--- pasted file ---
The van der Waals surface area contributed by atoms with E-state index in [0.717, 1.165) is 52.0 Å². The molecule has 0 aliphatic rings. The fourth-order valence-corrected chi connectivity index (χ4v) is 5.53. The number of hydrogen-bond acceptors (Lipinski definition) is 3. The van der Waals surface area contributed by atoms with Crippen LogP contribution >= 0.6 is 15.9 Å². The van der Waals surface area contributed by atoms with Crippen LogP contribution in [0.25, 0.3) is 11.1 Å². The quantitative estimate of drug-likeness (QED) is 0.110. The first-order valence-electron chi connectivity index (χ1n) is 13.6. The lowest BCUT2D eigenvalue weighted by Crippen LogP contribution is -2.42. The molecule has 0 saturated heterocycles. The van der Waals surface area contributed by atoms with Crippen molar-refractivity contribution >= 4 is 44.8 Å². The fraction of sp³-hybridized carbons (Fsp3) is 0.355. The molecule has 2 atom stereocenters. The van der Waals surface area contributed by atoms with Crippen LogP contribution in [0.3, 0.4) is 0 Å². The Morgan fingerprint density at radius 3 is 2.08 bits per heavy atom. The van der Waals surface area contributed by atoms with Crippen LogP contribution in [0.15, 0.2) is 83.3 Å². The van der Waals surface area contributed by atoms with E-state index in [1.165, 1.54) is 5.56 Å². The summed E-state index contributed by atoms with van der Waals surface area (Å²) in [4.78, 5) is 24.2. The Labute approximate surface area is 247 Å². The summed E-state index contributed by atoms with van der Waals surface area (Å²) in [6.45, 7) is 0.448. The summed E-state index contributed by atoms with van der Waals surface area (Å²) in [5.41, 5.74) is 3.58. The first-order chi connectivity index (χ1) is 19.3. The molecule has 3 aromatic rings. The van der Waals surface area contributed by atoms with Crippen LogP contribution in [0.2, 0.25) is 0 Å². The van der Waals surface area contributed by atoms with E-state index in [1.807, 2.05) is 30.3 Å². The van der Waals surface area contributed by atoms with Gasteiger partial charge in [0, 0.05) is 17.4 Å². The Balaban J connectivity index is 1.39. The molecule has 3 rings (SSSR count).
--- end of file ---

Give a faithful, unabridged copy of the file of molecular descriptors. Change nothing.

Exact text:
The van der Waals surface area contributed by atoms with E-state index in [0.717, 1.165) is 52.0 Å². The molecule has 0 aliphatic rings. The fourth-order valence-corrected chi connectivity index (χ4v) is 5.53. The number of hydrogen-bond acceptors (Lipinski definition) is 3. The van der Waals surface area contributed by atoms with Crippen LogP contribution >= 0.6 is 15.9 Å². The van der Waals surface area contributed by atoms with Crippen LogP contribution in [0.25, 0.3) is 11.1 Å². The quantitative estimate of drug-likeness (QED) is 0.110. The first-order valence-electron chi connectivity index (χ1n) is 13.6. The lowest BCUT2D eigenvalue weighted by Crippen LogP contribution is -2.42. The molecule has 0 saturated heterocycles. The van der Waals surface area contributed by atoms with Crippen molar-refractivity contribution >= 4 is 44.8 Å². The fraction of sp³-hybridized carbons (Fsp3) is 0.355. The molecule has 2 atom stereocenters. The van der Waals surface area contributed by atoms with Crippen LogP contribution in [0.3, 0.4) is 0 Å². The Morgan fingerprint density at radius 3 is 2.08 bits per heavy atom. The van der Waals surface area contributed by atoms with Crippen LogP contribution in [0.15, 0.2) is 83.3 Å². The van der Waals surface area contributed by atoms with E-state index in [1.165, 1.54) is 5.56 Å². The summed E-state index contributed by atoms with van der Waals surface area (Å²) in [4.78, 5) is 24.2. The Labute approximate surface area is 247 Å². The summed E-state index contributed by atoms with van der Waals surface area (Å²) in [6.45, 7) is 0.448. The summed E-state index contributed by atoms with van der Waals surface area (Å²) in [5.41, 5.74) is 3.58. The first-order chi connectivity index (χ1) is 19.3. The molecule has 3 aromatic rings. The van der Waals surface area contributed by atoms with Crippen LogP contribution in [0.2, 0.25) is 0 Å². The van der Waals surface area contributed by atoms with E-state index in [1.807, 2.05) is 30.3 Å². The van der Waals surface area contributed by atoms with Gasteiger partial charge in [0, 0.05) is 17.4 Å². The Balaban J connectivity index is 1.39. The molecule has 3 rings (SSSR count).